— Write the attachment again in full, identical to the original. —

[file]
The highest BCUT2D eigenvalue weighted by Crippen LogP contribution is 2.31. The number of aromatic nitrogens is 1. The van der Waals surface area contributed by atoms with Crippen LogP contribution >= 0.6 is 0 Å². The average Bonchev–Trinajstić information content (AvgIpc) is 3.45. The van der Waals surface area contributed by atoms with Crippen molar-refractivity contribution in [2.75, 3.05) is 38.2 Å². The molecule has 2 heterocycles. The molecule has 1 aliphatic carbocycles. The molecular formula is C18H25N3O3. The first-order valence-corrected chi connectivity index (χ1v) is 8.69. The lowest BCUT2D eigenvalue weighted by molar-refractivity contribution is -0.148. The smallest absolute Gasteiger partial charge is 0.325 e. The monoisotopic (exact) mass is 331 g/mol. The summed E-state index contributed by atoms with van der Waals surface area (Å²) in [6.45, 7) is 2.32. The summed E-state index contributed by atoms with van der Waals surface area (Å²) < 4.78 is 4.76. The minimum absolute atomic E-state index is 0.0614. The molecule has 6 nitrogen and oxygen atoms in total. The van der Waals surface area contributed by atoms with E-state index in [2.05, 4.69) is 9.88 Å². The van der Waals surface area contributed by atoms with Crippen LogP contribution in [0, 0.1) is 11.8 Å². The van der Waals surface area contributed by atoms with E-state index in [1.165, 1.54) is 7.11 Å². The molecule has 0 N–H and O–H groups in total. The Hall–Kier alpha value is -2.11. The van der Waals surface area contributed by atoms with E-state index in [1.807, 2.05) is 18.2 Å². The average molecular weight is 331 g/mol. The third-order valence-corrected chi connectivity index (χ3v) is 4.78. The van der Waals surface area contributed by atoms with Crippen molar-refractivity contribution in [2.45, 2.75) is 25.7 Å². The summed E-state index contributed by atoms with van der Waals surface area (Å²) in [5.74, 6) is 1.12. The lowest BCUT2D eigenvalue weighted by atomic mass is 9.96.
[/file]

The highest BCUT2D eigenvalue weighted by Crippen LogP contribution is 2.31. The number of aromatic nitrogens is 1. The van der Waals surface area contributed by atoms with Crippen LogP contribution >= 0.6 is 0 Å². The average Bonchev–Trinajstić information content (AvgIpc) is 3.45. The van der Waals surface area contributed by atoms with Crippen molar-refractivity contribution in [2.75, 3.05) is 38.2 Å². The molecule has 2 heterocycles. The molecule has 1 aliphatic carbocycles. The molecular formula is C18H25N3O3. The first-order valence-corrected chi connectivity index (χ1v) is 8.69. The lowest BCUT2D eigenvalue weighted by molar-refractivity contribution is -0.148. The smallest absolute Gasteiger partial charge is 0.325 e. The monoisotopic (exact) mass is 331 g/mol. The summed E-state index contributed by atoms with van der Waals surface area (Å²) in [6.45, 7) is 2.32. The summed E-state index contributed by atoms with van der Waals surface area (Å²) < 4.78 is 4.76. The minimum absolute atomic E-state index is 0.0614. The molecule has 6 nitrogen and oxygen atoms in total. The van der Waals surface area contributed by atoms with E-state index in [2.05, 4.69) is 9.88 Å². The van der Waals surface area contributed by atoms with Crippen LogP contribution in [0, 0.1) is 11.8 Å². The van der Waals surface area contributed by atoms with E-state index in [1.165, 1.54) is 7.11 Å². The molecule has 0 N–H and O–H groups in total. The Hall–Kier alpha value is -2.11. The van der Waals surface area contributed by atoms with E-state index in [1.807, 2.05) is 18.2 Å². The average molecular weight is 331 g/mol. The third-order valence-corrected chi connectivity index (χ3v) is 4.78. The van der Waals surface area contributed by atoms with Crippen molar-refractivity contribution in [2.45, 2.75) is 25.7 Å². The summed E-state index contributed by atoms with van der Waals surface area (Å²) in [5.74, 6) is 1.12. The lowest BCUT2D eigenvalue weighted by atomic mass is 9.96.